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After hours of protesting, nearly 100 Ohio University students finally got the result they wanted. Baker University Center officials agreed to keep the building open until students felt ready to go home.
Students were left talking in smaller groups after the larger protest at 1 am. They spoke about their experiences, feelings, and how they hope to change OU.
Just before 9 pm yesterday, the students gathered at the Civil War Monument to listen to the ruling of Michael Brown’s case.
The decision made by a Missouri grand jury was not to indict Officer Darren Wilson in the shooting death of 18 year old Michael Brown. The incident that occurred on August 9th has the country up in arms. Reports today reveal police squad vehicles and American flags have been lit on fire in protest of the decisions made.
Following the gathering at the monument, students marched to Ohio University’s Baker Center. On the 4th floor, students continued the conversation.
Emotions ran wild as students talked about a variety of topics yet the protest remained peaceful. Many came with signs and banners. Eventually students, despite not having the permission of the university hung those banners. One of the signs said, “Stop Killing Us” and another “Black Lives Matter.”
“Anyone of us could be Mike Brown,” a black student said as the conversation continued about how safe black students felt on OU’s campus.
Ohio University student Pop Peterson talked about his pessimism toward the future of our country.
“[Charles Manson] got a trial. But my people are getting gunned down in the street,” Peterson said, “I don’t even know if I’m willing to fight anymore.”
Junior Jacob Shelton explained how white Americans don’t even see the privilege they’re granted.
“Maybe if I was white, if I stole a Snicker bar, I’d be OK, but as a black man, if I steal it, I have a chance that I might get eight shots put in me,” he said.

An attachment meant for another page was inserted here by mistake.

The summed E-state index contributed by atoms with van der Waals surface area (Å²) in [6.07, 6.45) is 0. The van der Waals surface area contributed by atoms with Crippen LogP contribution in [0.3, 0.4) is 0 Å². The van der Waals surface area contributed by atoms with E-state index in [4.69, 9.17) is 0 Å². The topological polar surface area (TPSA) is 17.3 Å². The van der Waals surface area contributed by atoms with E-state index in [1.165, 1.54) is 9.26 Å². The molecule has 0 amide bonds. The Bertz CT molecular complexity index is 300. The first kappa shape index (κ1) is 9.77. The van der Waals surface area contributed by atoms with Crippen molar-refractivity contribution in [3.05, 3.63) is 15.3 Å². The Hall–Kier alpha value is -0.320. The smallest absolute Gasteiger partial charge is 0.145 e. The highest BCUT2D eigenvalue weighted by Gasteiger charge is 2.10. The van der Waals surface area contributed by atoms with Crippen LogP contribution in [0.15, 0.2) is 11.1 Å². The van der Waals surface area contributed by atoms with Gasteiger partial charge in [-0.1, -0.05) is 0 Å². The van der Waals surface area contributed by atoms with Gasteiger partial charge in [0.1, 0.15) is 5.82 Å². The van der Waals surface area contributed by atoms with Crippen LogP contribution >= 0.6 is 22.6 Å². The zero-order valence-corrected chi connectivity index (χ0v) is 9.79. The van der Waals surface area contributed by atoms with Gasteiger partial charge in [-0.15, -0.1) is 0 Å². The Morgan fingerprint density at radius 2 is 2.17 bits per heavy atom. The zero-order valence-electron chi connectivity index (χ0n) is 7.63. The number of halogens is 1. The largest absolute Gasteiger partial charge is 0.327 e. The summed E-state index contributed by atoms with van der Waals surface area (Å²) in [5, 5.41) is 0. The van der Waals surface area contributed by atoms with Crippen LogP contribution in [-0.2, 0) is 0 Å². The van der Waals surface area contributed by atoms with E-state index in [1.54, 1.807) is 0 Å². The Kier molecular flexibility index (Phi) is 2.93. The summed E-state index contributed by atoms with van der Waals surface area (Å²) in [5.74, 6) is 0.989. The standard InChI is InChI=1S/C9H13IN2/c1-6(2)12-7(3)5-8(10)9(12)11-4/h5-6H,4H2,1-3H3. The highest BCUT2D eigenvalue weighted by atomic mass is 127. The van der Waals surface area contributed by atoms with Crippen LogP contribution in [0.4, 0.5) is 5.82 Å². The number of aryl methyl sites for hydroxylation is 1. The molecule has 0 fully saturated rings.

Baker was set to close at 12 and police were expected to arrive.
"I'm not leaving until someone physically forces me,” one student said.
After students made it clear that they weren’t moving, Vice President Ryan Lombardi announced that Baker would remain open until students were ready to leave.
“We just made the decision because we felt like today was a very unique day in our country and felt like, obviously, a lot of students needed to come together and find a space to heal together and support each other….and we didn’t want to disrupt that,” Lombardi said.
One protest leader, Ryant Taylor, outlined the demands the group made for the university. They included a diversity class requirement taught by minorities and an increase in diverse staff.
"My entire existence has been about making white people comfortable," said one African-American student.
"People talk about watermelons and laugh but do I always have to ignore my feelings to make other people comfortable,” another student said, referring to the movie, “Dear White People.”
Another highly controversial demand included forcing all law enforcement entering Baker to be disarmed.
"I'm a black man and not scared of OUPD. Why are we calling for them to be disarmed? Don't make this an issue," said one student who opposed the demand.
Vice President of Student Senate Caitlyn McDaniels held a strong voice at the protest but has no predictions for the future of Ohio University.
“It’s going to take time for everyone to talk through the issues. What happen[ed here will] hopefully influence and effect the discourse in Ohio, the discourse in the United States, and beyond.
Many students have already left for break, but Ohio University freshman Esther Brueggemann tells students to “be ready to come back to campus…and continue to raise hell.”
Other events throughout the night included a silent protest, a speech by Dean of Students Jenny Hall Jones, and calling on administration for change.